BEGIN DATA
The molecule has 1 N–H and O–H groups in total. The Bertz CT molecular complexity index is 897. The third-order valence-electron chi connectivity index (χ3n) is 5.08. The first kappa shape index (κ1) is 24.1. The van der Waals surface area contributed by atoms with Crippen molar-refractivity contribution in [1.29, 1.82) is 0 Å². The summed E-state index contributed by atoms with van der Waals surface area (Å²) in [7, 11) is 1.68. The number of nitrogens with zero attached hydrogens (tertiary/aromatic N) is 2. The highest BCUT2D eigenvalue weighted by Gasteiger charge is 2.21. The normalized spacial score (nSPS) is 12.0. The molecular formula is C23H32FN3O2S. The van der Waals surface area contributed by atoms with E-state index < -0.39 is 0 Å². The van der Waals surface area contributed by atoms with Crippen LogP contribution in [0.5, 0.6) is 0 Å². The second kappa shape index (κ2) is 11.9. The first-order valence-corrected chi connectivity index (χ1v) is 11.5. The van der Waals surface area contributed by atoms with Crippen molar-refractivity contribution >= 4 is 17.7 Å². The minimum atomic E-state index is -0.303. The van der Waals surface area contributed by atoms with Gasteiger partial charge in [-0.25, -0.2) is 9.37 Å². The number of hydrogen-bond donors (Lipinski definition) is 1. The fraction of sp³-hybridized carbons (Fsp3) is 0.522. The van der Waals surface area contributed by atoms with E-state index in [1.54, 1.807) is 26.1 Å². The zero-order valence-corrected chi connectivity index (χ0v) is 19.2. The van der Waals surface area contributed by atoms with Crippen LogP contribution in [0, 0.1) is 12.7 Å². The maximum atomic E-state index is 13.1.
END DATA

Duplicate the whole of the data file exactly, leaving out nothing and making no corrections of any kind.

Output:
The molecule has 1 N–H and O–H groups in total. The Bertz CT molecular complexity index is 897. The third-order valence-electron chi connectivity index (χ3n) is 5.08. The first kappa shape index (κ1) is 24.1. The van der Waals surface area contributed by atoms with Crippen molar-refractivity contribution in [1.29, 1.82) is 0 Å². The summed E-state index contributed by atoms with van der Waals surface area (Å²) in [7, 11) is 1.68. The number of nitrogens with zero attached hydrogens (tertiary/aromatic N) is 2. The highest BCUT2D eigenvalue weighted by Gasteiger charge is 2.21. The normalized spacial score (nSPS) is 12.0. The molecular formula is C23H32FN3O2S. The van der Waals surface area contributed by atoms with E-state index < -0.39 is 0 Å². The van der Waals surface area contributed by atoms with Crippen LogP contribution in [0.5, 0.6) is 0 Å². The second kappa shape index (κ2) is 11.9. The first-order valence-corrected chi connectivity index (χ1v) is 11.5. The van der Waals surface area contributed by atoms with Crippen molar-refractivity contribution >= 4 is 17.7 Å². The minimum atomic E-state index is -0.303. The van der Waals surface area contributed by atoms with Gasteiger partial charge in [-0.25, -0.2) is 9.37 Å². The number of hydrogen-bond donors (Lipinski definition) is 1. The fraction of sp³-hybridized carbons (Fsp3) is 0.522. The van der Waals surface area contributed by atoms with E-state index in [1.54, 1.807) is 26.1 Å². The zero-order valence-corrected chi connectivity index (χ0v) is 19.2. The van der Waals surface area contributed by atoms with Crippen LogP contribution in [0, 0.1) is 12.7 Å². The maximum atomic E-state index is 13.1.